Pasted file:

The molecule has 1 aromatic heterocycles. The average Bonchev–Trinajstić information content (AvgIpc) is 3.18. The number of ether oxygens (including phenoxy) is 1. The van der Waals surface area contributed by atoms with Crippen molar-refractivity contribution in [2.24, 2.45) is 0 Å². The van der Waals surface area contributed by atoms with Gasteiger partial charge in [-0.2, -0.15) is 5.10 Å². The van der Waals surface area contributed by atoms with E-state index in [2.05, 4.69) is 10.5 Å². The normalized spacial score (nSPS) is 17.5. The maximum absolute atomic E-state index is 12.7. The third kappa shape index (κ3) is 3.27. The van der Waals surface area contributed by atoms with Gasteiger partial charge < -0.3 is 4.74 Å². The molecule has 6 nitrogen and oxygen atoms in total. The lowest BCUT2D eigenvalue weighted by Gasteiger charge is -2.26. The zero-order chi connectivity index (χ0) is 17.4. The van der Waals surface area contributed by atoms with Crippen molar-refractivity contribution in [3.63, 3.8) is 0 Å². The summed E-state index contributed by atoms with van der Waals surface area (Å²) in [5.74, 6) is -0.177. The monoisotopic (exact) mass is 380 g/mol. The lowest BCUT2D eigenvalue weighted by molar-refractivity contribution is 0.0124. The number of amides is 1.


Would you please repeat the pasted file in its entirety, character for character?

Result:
The molecule has 1 aromatic heterocycles. The average Bonchev–Trinajstić information content (AvgIpc) is 3.18. The number of ether oxygens (including phenoxy) is 1. The van der Waals surface area contributed by atoms with Crippen molar-refractivity contribution in [2.24, 2.45) is 0 Å². The van der Waals surface area contributed by atoms with Gasteiger partial charge in [-0.2, -0.15) is 5.10 Å². The van der Waals surface area contributed by atoms with E-state index in [2.05, 4.69) is 10.5 Å². The normalized spacial score (nSPS) is 17.5. The maximum absolute atomic E-state index is 12.7. The third kappa shape index (κ3) is 3.27. The van der Waals surface area contributed by atoms with Gasteiger partial charge < -0.3 is 4.74 Å². The molecule has 6 nitrogen and oxygen atoms in total. The lowest BCUT2D eigenvalue weighted by Gasteiger charge is -2.26. The zero-order chi connectivity index (χ0) is 17.4. The van der Waals surface area contributed by atoms with Crippen molar-refractivity contribution in [3.63, 3.8) is 0 Å². The summed E-state index contributed by atoms with van der Waals surface area (Å²) in [5.74, 6) is -0.177. The monoisotopic (exact) mass is 380 g/mol. The lowest BCUT2D eigenvalue weighted by molar-refractivity contribution is 0.0124. The number of amides is 1.